This photo shows the expats who came to listen to my second group of presenters yesterday. Some read this blog and will recognize themselves. Did Yaheya read my blog from yesterday about his fur hat? As I took a taxi home from work loaded down with glasses and unopened Coke, there was one of my favorite taxi drivers in the parking area. I asked Yaheya in my “flawless” hand gestures and Russian if I could take a picture of him with his car. His fur hat was propped behind him in his seat. I didn’t even have to ask him to put it on for this photo op, he promptly donned his hat and wore a big smile. That was my last laugh of the day and I’ll show you photos of Yaheya with his hat (it has a special Kazakh name “malakhay”) in tomorrow’s blog. Wow, would the animal rights people back in the U.S. and elsewhere have fits over Yaheya’s hat. I like the saying that is something like “objections to fur drop with the degrees of temperature” or something like that. A week ago the Astana temps had bottomed out so we all should have been wearing our furs. Indeed, some of the women’s coats in this north country are beautiful!!!
Back to yesterday’s event, we also had many laughs during the two hours of presenting but before that I had the table set for ten ladies who showed up for lunch and a tour of our university campus. Thank you to whomever paid for my meal, I didn’t really get it until we had counted over and over again why there was enough money to pay for 12 when there was 11 of us. I think I know who slipped in the extra money, thanks, you had YOUR last laugh over our bewilderment. Sorry Liz, I cut you out of this photo but you DID have a very funny story to share with all of us. Another big laugh before we got down to business of evaluating the students’ presentations.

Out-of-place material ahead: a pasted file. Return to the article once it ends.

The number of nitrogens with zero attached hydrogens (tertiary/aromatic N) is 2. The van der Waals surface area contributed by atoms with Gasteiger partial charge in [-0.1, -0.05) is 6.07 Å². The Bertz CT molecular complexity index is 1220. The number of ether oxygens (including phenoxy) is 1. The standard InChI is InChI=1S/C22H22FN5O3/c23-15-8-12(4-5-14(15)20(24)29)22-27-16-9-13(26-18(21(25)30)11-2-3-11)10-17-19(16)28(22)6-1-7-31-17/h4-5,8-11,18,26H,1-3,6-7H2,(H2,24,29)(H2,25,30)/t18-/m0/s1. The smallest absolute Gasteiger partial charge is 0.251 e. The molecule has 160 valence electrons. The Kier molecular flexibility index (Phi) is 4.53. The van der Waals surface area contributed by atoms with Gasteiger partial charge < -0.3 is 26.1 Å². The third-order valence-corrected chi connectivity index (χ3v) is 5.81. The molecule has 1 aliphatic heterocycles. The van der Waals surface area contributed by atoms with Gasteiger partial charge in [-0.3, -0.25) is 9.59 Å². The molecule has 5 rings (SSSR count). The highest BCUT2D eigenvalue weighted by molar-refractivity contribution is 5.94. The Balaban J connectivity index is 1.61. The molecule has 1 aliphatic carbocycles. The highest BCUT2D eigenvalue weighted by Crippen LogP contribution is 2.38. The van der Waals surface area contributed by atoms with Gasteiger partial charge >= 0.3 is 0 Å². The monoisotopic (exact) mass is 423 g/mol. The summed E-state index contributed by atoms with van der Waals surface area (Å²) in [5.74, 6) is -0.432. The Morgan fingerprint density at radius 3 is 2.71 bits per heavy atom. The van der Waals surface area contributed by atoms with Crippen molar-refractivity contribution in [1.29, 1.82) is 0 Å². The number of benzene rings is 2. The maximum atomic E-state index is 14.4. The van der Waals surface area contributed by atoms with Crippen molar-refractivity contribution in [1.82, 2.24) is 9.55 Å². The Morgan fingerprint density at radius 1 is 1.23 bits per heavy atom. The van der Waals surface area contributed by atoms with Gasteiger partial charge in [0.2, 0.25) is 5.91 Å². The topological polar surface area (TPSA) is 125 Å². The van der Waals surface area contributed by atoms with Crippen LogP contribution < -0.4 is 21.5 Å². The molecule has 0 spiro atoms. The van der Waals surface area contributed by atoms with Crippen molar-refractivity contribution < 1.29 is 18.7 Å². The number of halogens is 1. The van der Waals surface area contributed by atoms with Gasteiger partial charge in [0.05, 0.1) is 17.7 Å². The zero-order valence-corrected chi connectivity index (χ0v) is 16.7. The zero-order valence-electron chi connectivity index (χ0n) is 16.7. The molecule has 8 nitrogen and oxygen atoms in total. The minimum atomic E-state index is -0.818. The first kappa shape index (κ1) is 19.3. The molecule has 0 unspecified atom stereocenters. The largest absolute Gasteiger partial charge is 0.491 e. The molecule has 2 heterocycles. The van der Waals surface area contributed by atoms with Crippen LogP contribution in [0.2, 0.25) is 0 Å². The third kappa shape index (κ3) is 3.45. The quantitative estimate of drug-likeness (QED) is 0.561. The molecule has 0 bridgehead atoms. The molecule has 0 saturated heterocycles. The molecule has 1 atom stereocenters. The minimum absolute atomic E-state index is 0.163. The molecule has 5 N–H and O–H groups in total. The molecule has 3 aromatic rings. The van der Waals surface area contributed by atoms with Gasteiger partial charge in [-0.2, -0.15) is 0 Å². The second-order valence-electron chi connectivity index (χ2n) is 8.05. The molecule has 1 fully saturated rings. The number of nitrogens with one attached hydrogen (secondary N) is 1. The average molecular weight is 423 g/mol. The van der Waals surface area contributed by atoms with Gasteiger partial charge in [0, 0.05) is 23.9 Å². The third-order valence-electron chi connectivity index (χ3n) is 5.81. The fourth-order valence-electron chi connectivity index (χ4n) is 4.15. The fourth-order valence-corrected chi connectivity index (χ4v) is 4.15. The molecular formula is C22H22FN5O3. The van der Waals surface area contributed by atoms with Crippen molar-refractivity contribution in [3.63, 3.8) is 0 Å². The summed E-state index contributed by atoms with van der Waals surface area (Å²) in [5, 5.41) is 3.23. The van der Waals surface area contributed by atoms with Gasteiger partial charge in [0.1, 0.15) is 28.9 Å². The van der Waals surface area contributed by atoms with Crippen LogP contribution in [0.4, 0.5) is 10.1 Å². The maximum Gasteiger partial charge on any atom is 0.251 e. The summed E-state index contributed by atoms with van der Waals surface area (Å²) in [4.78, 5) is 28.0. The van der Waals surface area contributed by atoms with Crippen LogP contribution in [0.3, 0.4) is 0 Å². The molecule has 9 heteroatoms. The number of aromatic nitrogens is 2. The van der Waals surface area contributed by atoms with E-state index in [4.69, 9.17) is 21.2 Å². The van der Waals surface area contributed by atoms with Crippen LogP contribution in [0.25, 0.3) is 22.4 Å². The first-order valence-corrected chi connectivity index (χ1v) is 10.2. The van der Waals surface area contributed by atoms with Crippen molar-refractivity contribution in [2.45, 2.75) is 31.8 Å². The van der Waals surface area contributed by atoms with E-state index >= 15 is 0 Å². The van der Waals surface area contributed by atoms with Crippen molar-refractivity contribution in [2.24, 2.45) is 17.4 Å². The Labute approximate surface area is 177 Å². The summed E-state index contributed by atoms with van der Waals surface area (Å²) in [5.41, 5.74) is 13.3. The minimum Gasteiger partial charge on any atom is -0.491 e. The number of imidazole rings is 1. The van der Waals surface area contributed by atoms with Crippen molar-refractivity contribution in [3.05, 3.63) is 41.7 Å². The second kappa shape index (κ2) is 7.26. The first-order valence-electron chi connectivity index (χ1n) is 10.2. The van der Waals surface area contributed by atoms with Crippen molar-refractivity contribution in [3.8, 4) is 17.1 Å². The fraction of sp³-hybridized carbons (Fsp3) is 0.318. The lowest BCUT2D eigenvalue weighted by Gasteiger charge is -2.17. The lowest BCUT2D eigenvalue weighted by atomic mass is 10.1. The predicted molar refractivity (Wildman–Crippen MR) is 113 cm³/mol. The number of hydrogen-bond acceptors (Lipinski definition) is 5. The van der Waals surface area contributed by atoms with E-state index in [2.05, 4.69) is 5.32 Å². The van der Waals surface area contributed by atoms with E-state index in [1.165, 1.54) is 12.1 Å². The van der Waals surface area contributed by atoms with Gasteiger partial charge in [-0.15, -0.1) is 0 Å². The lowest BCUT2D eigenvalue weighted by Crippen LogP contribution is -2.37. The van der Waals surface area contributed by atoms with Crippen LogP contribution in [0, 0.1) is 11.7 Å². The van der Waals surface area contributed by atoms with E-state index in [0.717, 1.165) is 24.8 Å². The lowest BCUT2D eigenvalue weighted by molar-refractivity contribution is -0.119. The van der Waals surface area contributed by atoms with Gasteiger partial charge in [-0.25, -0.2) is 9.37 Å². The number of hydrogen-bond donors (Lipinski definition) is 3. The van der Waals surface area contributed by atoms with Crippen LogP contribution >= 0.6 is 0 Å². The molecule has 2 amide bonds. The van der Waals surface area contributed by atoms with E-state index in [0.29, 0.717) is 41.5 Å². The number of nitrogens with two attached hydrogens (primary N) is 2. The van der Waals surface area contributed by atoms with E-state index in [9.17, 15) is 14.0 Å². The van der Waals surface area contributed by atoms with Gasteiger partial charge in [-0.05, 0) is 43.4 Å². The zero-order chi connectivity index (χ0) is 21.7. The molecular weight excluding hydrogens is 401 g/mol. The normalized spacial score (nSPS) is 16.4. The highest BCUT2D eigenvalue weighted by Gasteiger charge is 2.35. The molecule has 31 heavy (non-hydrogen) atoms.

My five students who talked yesterday have different strengths and I learned a Kazakh proverb that is: Five fingers are not equal. Which means that the hand has different length fingers but all are important. These five individuals talked on what was a passion to them: motivating reading, inspiring weak students, improving listening skills, instructional technology and finally integrating subject courses with English proficiency. The photos of each individual follows, I think my expat guests were impressed by them. I certainly appreciated their input, questions and feedback. I was busy with other details like flash drives, remote clicker, keys to rooms, preparing the snack table, the usual facilitator things.